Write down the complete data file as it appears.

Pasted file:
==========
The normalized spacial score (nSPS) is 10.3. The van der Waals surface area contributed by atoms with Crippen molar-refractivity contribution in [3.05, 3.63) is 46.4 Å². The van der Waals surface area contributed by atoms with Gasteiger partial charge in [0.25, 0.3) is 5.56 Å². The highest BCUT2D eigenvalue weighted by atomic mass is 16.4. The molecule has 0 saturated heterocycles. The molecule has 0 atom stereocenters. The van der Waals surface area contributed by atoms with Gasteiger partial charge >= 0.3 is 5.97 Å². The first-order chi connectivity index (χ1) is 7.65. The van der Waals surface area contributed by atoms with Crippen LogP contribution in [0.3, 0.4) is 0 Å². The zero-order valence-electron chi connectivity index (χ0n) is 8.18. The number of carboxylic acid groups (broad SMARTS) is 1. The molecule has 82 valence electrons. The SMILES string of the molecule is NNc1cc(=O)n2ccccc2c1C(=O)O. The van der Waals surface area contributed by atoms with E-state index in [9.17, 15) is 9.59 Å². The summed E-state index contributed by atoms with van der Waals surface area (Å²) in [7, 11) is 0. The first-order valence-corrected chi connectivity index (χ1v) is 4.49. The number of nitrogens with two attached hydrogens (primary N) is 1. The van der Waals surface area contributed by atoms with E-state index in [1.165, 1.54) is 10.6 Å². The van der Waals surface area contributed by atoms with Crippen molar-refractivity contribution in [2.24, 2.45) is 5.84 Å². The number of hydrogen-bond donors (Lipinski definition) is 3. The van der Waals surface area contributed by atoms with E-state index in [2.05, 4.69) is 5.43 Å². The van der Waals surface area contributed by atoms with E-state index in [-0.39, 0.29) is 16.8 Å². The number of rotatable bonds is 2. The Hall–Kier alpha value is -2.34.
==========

The normalized spacial score (nSPS) is 10.3. The van der Waals surface area contributed by atoms with Crippen molar-refractivity contribution in [3.05, 3.63) is 46.4 Å². The van der Waals surface area contributed by atoms with Gasteiger partial charge in [0.25, 0.3) is 5.56 Å². The highest BCUT2D eigenvalue weighted by atomic mass is 16.4. The molecule has 0 saturated heterocycles. The molecule has 0 atom stereocenters. The van der Waals surface area contributed by atoms with Gasteiger partial charge >= 0.3 is 5.97 Å². The first-order chi connectivity index (χ1) is 7.65. The van der Waals surface area contributed by atoms with Crippen LogP contribution in [0.3, 0.4) is 0 Å². The zero-order valence-electron chi connectivity index (χ0n) is 8.18. The number of carboxylic acid groups (broad SMARTS) is 1. The molecule has 82 valence electrons. The SMILES string of the molecule is NNc1cc(=O)n2ccccc2c1C(=O)O. The van der Waals surface area contributed by atoms with E-state index in [9.17, 15) is 9.59 Å². The summed E-state index contributed by atoms with van der Waals surface area (Å²) in [7, 11) is 0. The first-order valence-corrected chi connectivity index (χ1v) is 4.49. The number of nitrogens with two attached hydrogens (primary N) is 1. The van der Waals surface area contributed by atoms with E-state index in [1.165, 1.54) is 10.6 Å². The van der Waals surface area contributed by atoms with Crippen molar-refractivity contribution in [2.24, 2.45) is 5.84 Å². The number of hydrogen-bond donors (Lipinski definition) is 3. The van der Waals surface area contributed by atoms with E-state index in [2.05, 4.69) is 5.43 Å². The van der Waals surface area contributed by atoms with E-state index in [-0.39, 0.29) is 16.8 Å². The number of rotatable bonds is 2. The Hall–Kier alpha value is -2.34.